A Ghost Story – Movie Review


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A Ghost Story

 

Directed by: David Lowery

Starring: Rooney Mara and Casey Affleck

Rated: R

Run Time: 1h 32min

Genre: Drama, Fantasy, Romance

3 1/2 Frames out of 5

By: Shari K. Green

 

At the beginning of A Ghost Story, there’s a quote from a short story by Virginia Woolf. This short story is called Haunted House. The quote is, ‘Whatever hour you woke there was a door shutting.’ The short is about two ghost couples living in the same house. This is an important read before you see the film.  It’ll give you much more insight into the tone and significance of a story like this than the character in the film called the Prognosticator (Will Oldham) did halfway through the narrative as he blathered on about the meaning of all things. Honestly, had this character not existed to be so irritatingly philosophical, I’d be giving this an even higher rating.
If you read the text, it goes on to say that the couples are looking for a treasure. In its own way, the movie does this, too. The treasure is in the form of a note left behind. The ghost is the spirit of C (Casey Affleck). He and M (Rooney Mara) rented this old home and are at a point where they are contemplating moving out. C feels attached to the home because, for one thing, he wrote songs inside of it. M is the one who wants to move.

Soon after, he dies in a head on collision just outside of the house. When his body awaits what the coroner is going to do to it he rises and, complete with sheet and holes in the eyes to see through, he walks slowly and methodically down the halls of the hospital. During his stroll, a bright doorway appears out of nowhere. Though he is to go through it, he chooses not to; instead, he walks back home.

 

The movie takes you on a very deep and meaningful journey with a tortured soul unable to let go of whatever it is he gets from the house or the love so pure within it that he cannot leave it behind. Again, in the short story, there’s a line that reads, “‘Safe, safe, safe,’ the pulse of the house beat gladly. ‘The Treasure yours.’” Knowing all of this going in will help you understand the direction C is going in and why.
It’s so heartbreaking watching him stare helplessly at his wife as she begins to drown in her own sadness. She attempts to satisfy the emptiness with anything she can. She devours an entire pie only to get sick as she finds it hard to believe her beloved is gone and will never share one, or anything, with her again. She eats yet she tastes nothing. Still, C doesn’t move. Time goes by and, as before, he stays.  He is unwilling or perhaps unable to depart. He’s more of a guardian at this point.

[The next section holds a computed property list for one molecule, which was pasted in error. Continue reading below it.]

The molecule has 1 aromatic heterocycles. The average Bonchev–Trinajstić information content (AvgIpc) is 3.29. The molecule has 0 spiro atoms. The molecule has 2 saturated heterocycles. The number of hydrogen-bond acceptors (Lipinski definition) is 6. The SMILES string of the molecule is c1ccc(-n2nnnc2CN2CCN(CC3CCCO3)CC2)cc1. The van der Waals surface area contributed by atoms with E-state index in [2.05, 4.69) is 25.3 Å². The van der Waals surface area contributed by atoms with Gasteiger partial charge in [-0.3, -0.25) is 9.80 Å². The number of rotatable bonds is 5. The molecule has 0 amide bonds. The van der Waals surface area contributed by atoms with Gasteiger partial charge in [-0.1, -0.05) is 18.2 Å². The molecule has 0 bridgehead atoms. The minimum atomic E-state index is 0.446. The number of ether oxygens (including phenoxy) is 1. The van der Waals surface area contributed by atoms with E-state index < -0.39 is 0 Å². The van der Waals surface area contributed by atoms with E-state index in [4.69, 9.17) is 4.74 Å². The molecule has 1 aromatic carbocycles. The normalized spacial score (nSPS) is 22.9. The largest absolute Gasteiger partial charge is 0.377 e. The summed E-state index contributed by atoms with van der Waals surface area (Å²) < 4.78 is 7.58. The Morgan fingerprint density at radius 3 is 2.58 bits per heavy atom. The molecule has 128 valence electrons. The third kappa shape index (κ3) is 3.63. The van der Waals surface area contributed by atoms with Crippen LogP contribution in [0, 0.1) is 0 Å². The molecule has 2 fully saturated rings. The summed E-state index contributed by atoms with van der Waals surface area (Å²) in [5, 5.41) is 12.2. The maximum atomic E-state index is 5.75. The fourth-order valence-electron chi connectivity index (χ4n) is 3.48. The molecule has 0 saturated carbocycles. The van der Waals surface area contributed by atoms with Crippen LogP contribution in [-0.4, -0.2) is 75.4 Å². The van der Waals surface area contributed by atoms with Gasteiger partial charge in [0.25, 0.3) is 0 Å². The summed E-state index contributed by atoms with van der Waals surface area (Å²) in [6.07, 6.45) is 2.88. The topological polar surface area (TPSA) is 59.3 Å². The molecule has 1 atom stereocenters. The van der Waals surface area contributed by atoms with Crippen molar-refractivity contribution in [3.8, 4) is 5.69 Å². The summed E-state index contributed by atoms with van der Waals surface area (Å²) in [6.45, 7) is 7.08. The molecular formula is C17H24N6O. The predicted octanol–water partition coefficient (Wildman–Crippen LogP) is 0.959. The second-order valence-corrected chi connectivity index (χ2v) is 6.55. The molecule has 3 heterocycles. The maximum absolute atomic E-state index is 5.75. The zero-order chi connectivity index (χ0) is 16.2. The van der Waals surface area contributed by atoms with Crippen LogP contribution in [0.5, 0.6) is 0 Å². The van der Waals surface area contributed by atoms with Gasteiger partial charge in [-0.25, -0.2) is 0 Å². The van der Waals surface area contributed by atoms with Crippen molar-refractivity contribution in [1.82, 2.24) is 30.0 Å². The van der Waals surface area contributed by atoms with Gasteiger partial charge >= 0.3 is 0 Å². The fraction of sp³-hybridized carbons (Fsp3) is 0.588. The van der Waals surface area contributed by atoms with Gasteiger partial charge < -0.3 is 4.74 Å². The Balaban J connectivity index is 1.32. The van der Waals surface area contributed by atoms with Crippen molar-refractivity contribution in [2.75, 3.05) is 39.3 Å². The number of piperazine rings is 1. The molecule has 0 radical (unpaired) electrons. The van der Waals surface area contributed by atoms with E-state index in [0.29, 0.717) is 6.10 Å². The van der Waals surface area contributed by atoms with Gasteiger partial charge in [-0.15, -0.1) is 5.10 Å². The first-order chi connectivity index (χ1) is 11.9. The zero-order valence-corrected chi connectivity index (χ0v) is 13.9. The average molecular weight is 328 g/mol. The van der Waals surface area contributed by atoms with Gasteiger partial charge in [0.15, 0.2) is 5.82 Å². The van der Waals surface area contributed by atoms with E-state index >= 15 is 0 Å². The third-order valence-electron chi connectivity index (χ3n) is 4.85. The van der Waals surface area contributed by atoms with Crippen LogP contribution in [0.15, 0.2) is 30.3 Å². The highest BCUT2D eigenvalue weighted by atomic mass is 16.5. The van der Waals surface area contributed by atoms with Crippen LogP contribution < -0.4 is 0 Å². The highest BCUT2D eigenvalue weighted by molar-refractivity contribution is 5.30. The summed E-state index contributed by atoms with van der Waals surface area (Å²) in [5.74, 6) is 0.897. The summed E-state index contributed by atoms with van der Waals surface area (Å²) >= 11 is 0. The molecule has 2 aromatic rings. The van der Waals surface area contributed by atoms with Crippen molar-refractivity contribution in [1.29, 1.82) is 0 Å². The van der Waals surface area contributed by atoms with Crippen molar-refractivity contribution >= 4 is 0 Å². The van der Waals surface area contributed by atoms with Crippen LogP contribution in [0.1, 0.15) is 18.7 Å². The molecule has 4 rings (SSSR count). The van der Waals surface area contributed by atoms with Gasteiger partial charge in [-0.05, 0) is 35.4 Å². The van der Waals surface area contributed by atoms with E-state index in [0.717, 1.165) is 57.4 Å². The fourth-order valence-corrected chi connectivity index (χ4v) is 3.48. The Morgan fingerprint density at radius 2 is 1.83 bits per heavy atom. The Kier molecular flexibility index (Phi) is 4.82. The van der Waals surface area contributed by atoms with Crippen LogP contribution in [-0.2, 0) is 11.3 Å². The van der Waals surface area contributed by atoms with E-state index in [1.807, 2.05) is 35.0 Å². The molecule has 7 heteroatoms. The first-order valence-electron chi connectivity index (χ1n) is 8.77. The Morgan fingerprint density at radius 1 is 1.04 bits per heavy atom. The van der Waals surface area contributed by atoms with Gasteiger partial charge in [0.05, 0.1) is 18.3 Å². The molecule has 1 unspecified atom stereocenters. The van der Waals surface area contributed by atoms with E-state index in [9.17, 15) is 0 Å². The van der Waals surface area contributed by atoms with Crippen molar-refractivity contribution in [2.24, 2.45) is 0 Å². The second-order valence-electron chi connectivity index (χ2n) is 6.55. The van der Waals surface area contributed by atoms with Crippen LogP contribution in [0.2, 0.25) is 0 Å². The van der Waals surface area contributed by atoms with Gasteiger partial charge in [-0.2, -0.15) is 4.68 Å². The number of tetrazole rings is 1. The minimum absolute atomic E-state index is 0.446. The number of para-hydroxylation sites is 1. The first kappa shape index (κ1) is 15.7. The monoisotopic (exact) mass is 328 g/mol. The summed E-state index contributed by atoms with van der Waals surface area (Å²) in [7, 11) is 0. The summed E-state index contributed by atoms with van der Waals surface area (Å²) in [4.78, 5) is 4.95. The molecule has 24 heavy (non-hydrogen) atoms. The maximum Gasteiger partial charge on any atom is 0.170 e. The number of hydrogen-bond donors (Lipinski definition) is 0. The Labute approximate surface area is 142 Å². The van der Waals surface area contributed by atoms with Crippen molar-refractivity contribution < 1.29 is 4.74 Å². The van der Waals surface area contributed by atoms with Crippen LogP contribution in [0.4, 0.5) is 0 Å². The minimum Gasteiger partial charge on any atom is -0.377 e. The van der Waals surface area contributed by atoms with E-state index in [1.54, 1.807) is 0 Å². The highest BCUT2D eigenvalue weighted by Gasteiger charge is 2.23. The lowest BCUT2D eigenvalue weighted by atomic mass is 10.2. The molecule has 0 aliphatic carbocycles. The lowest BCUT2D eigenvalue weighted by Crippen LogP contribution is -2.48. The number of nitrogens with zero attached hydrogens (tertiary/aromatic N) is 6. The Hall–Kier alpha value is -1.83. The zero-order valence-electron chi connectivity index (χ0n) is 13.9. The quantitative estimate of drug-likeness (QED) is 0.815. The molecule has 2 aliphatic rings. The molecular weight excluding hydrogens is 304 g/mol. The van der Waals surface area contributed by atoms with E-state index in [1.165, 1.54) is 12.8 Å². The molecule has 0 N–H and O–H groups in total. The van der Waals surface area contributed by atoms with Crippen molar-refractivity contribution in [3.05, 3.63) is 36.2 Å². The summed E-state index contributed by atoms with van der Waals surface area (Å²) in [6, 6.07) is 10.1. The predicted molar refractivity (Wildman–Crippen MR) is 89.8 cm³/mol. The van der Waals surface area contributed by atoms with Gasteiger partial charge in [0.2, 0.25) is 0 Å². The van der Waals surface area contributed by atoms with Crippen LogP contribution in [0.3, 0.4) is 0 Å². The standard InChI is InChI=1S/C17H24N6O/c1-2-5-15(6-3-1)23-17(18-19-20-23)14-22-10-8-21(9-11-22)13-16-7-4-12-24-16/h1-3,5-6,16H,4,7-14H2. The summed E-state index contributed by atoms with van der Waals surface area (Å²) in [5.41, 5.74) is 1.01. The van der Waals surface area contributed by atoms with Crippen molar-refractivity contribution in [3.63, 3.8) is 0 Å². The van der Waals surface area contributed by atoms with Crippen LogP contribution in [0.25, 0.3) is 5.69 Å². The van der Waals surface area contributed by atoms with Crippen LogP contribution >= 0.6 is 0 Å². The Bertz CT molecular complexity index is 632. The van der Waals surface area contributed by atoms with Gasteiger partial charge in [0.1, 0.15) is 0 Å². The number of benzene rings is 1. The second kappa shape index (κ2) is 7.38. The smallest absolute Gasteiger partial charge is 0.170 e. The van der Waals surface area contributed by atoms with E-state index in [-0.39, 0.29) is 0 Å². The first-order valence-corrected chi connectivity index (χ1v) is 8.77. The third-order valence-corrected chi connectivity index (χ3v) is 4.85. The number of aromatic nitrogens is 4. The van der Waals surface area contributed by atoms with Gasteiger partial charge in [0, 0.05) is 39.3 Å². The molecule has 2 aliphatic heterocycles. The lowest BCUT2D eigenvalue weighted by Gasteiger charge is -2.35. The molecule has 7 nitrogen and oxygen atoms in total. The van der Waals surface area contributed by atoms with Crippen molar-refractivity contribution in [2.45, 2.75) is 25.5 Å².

In a peculiar shot, he looks out the window and he discovers that in the home next door there’s a flowered sheet with two eye holes in it… it’s staring back at him. In an incredibly bizarre act, they converse slightly through some sort of telepathy. With it, the music darkens and the mood follows suit.

 

Eventually, enough time has passed on that M dates someone and brings him home. Soon, she packs and leaves the dwelling which devastates C. From the picture window in the front of the house, he watches M drive away. If you’re a very sensitive soul like I am, this bit with its swelling music will have a tear escape your eye and trickle down your cheek. This and many subsequent abstract scenes are quite long, however, the meaning behind that and reason for it is so pure and authentic. C longs for something and the unique way director David Lowery involves you in his mourning is mystifying. Time moves on, decades pass, C’s sheet gets filthy but still, he searches for that one thing he can’t have… his Treasure?

I really liked this film. I do have to warn that it’s not for everyone. Some would argue it should have been a short film but the time it may take some to find the compassion within them and pull it out for this poor lost Specter could vary. This is very well done and the character of C is handled delicately.  By the time I left, I was as attached to C as he was to our world. The pain, with very little dialogue, is made very clear and the loneliness this spirit endures is palpable. The ending is curious and like C clinging to whatever it is that has its grip on him, I now can’t get this movie out of my head.  We are all C.  We all leave something behind and maybe we don’t necessarily want to do that.  Let’s see if we, ourselves, can stay.

 


About Shari K. Green

Shari became fascinated by films when at the age of seven she saw a movie being made in front of her house. As a teenager she immersed herself in the culture of film working on stage and then became a cinephile, working in a video store. Since then she expanded into film criticism writing for the last eight years and she has now written, directed and produced several short films and is currently working on a feature film project with her production company, Good Stew Productions, which she created with a few of her friends. Her favorite movies are “The Big Chill” and “Lonely Boy” and she enjoys watching Woody Allen films above all others.

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